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In January, Lucy Strack purchased an early bird ticket for the world rowing championships.
It was a waste of time because she now has free entry.
Strack (20) and partner Julia Edward were selected for the champs in the lightweight double sculls after finishing runner-up to Greece at the world under-23 championships in Belarus in July.
When she started rowing as a pupil a St Hilda's Collegiate in Dunedin, Strack entertained vague hopes of competing in the Olympics one day.
The goal is now within her reach.
"It's been an amazing year," Strack said.
"Things have happened so quickly. I just have to keep performing to get to London."
Life has changed dramatically for the North End club rower as she has moved into the fast lane of the sport.
She will be tested at Lake Karapiro next week.
Strack's rapid rise up the rowing ladder has taken her far from where she was at the start of the year, when she bought her tickets to the champs.
"I bought tickets with Dad to watch the championships," Strack said.
"I wanted to get a seat in the grandstand."
Her ticket is now surplus to requirements and Strack has given it away to her sister Kate (26).
Strack will be backed at Karapiro by her parents, Mick and Mary, as well.
They went to Belarus to watch the under-23 championships.
She will also have support from friends from Dunedin and Christchurch.
"There has been an amazing home support," she said.
Strack is studying in Christchurch but still races for the North End club in Dunedin and has the club's backing as she prepares for the world championships.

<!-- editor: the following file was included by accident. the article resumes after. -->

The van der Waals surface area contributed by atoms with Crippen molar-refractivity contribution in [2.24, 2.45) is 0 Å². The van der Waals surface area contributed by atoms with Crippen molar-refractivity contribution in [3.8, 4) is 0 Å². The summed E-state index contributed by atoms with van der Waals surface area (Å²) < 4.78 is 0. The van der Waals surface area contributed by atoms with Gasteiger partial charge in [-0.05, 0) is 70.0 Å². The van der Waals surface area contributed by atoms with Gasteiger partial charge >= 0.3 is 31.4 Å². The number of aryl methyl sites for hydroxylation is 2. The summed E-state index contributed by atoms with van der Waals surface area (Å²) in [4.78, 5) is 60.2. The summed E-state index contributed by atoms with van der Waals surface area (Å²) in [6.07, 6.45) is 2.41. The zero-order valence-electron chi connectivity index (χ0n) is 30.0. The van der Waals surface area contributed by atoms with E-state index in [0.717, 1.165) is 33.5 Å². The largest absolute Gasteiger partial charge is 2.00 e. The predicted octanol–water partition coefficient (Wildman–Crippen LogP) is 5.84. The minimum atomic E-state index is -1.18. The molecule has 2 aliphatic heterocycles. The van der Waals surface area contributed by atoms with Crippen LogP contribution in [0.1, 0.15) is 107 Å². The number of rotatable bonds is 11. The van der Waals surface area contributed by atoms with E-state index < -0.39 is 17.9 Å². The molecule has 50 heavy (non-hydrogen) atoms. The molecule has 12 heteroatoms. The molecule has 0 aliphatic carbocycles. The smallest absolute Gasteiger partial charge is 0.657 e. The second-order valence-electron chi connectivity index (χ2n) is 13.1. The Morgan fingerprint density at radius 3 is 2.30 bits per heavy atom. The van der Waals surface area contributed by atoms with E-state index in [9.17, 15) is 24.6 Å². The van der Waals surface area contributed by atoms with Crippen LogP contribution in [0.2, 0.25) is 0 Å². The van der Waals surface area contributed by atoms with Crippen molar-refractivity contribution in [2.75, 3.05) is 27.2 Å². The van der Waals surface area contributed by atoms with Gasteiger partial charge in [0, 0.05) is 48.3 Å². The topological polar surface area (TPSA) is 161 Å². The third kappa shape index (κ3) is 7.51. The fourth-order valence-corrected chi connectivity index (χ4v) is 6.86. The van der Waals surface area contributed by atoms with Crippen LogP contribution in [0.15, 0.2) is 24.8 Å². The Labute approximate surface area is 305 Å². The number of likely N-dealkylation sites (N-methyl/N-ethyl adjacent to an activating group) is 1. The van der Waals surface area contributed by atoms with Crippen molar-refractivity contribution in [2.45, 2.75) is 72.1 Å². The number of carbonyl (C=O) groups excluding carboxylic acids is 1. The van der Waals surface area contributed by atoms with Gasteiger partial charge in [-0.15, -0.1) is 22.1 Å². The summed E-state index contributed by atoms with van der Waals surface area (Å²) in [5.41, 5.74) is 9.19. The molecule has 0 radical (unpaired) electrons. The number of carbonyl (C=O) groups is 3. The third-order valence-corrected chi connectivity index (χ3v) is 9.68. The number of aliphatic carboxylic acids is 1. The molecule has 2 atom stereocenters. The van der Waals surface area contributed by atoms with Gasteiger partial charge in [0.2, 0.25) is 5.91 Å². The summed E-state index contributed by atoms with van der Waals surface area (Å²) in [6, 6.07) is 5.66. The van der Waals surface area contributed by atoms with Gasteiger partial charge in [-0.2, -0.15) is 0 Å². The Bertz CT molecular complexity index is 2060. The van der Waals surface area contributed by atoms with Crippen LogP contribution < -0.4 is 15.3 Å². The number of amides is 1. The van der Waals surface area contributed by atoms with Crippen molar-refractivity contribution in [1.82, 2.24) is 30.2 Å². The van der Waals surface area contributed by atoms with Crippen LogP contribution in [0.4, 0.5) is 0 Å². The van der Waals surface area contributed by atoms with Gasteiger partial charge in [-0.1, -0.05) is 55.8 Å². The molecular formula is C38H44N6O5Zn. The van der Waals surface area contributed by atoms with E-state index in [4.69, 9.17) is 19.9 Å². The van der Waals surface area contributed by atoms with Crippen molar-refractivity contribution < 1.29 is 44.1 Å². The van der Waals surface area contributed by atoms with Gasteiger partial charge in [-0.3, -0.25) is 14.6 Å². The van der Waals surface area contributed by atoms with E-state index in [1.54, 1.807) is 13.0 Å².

In Brest, Belarus, in July, Strack and Edward finished second in 7min 30.95sec, slightly more than 2sec behind the Greek winners.
"I've always had the Olympic dream."
"But I didn't really believe it. I do now because things have happened so quickly."
The double sculls training has stepped up a notch since Strack and Edward returned from Belarus.
"Our training sessions have been of a higher intensity and longer," Strack said.
"It's a huge step up to the elite grade from under-23 and we have had to adapt our training to meet the challenge."
Their coach, Gary Hay, has been pushing the crew to limits they did not think possible when they prepared for Belarus.
"At elite level the times are faster and we have to be a lot more explosive in our racing to match the other boats."
They are now paying closer attention to nutrition and the finer points of the sport.
The heavier workload has not phased Strack.
"No, definitely not," she said.
"We have a great atmosphere and I'm loving it. It's so cool to be racing in world-class company."
The silver medal in Belarus has given Strack and Edward confidence.
"We know we are right up there at international level," Strack said.
"We just have to make the next step up to the elites."
Strack knows reaching the podium at Lake Karapiro next week will be difficult.
"But everyone is even when you line up at the start. We will give it a real go," she said.
"Some of the crews have been together for a long time and have competed at the Olympics. We will just focus on ourselves and what we can do."
The Greek crew of Christina Giazitzidou and Alexandra Tsiaviou won last year's world title in Poland in 6min 51.46sec and was followed home by Poland (6min56.65sec) and Great Britain (6min 56.67sec.)